Why a game? By the time I hit my head in 2009, I’d been researching the psychology of games for nearly a decade. In fact, I was the first person in the world to earn a Ph.D. studying the psychological strengths of gamers and how those strengths can translate to real-world problem solving. I knew from my years of research at the University of California at Berkeley that when we play a game, we tackle tough challenges with more creativity, more determination, and more optimism. We’re also more likely to reach out to others for help. And I wanted to bring these gameful traits to my real-life challenge.

So I created a simple recovery game called “Jane the Concussion Slayer.” This became my new secret identity, a way to start feeling heroic and determined instead of hopeless.

The first thing I did as the concussion slayer was to call my twin sister, Kelly, and tell her, “I’m playing a game to heal my brain, and I want you to play with me.” This was an easy way to ask for help. She became my first ally in the game. My husband, Kiyash, joined next.

Together we identified and battled the bad guys. These were anything that could trigger my symptoms and therefore slow down the healing process—things like bright lights and crowded spaces.

We also collected and activated power-ups. These were anything I could do on even my worst day to feel just a little bit good or happy or powerful. Some of my favorite power-ups were cuddling my Shetland sheepdog for five minutes, eating walnuts (good for my brain), and walking around the block twice with my husband.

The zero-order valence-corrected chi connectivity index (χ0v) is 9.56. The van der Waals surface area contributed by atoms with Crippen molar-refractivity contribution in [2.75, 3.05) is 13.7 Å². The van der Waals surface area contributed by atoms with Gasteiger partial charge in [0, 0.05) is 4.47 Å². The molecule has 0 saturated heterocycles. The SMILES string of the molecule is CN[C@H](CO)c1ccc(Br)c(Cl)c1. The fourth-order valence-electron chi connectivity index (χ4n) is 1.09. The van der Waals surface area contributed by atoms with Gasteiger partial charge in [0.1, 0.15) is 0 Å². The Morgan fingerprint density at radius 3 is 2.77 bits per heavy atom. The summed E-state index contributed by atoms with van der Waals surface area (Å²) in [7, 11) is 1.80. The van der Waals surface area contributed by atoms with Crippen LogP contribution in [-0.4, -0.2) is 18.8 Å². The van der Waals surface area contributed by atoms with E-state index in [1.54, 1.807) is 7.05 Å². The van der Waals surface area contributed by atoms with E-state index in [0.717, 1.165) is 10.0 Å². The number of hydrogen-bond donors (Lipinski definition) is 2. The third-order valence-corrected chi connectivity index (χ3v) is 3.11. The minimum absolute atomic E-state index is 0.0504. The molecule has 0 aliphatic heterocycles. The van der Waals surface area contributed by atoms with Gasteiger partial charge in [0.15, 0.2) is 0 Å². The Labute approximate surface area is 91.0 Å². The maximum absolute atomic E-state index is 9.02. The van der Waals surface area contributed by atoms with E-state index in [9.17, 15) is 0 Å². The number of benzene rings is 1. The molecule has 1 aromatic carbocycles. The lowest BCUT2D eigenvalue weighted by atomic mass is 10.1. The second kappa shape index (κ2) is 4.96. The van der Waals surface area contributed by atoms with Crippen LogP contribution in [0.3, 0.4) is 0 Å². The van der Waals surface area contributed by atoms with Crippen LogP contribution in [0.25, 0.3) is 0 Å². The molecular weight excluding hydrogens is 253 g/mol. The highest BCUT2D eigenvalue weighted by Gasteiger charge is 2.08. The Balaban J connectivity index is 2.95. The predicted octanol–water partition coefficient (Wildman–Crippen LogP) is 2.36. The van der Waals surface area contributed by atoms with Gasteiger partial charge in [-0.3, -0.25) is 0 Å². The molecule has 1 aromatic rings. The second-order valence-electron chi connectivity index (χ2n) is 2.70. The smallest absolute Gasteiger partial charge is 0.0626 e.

The game was that simple: adopt a secret identity, recruit allies, battle the bad guys, and activate power-ups. But even with a game so simple, within just a couple days of starting to play, that fog of depression and anxiety went away. It just vanished. It felt like a miracle to me. It wasn’t a miracle cure for the headaches or the cognitive symptoms—they lasted more than a year, and it was the hardest year of my life by far. But even when I still had the symptoms, even while I was still in pain, I stopped suffering. I felt more in control of my own destiny. My friends and family knew exactly how to help and support me. And I started to see myself as a much stronger person.

What happened next with the game surprised me. After a few months, I put up a blog post and a short video online explaining how to play. Not everybody has a concussion, and not everyone wants to be “the slayer,” so I renamed the game SuperBetter.

Why SuperBetter? Everyone had told me to “get better soon” while I was recovering from the concussion, but I didn’t want just to get better, as in back to normal. I wanted to get superbetter: happier and healthier than I’d been before the injury.

Soon I started hearing from people all over the world who were adopting their own secret identities, recruiting their own allies, and fighting their own bad guys. They were getting “superbetter” at facing challenges like depression and anxiety, surgery and chronic pain, migraines and Crohn’s disease, healing a broken heart and finding a job after years of unemployment. People were even playing it for extremely serious, even terminal diagnoses, like stage-five cancer and Lou Gehrig’s disease (ALS). And I could tell from their messages and their videos that the game was helping them in the same ways that it helped me.

These players talked about feeling stronger and braver. They talked about feeling better understood by their friends and family. And they talked about feeling happier, even though they were in pain, even though they were tackling the toughest challenges of their lives.

At the time, I thought to myself, What on earth is going on here? How could a game so seemingly trivial, so admittedly simple, intervene so powerfully in such serious, in some cases life-and-death, circumstances? To be frank, if it hadn’t already worked for me, there’s no way I would have believed it was possible.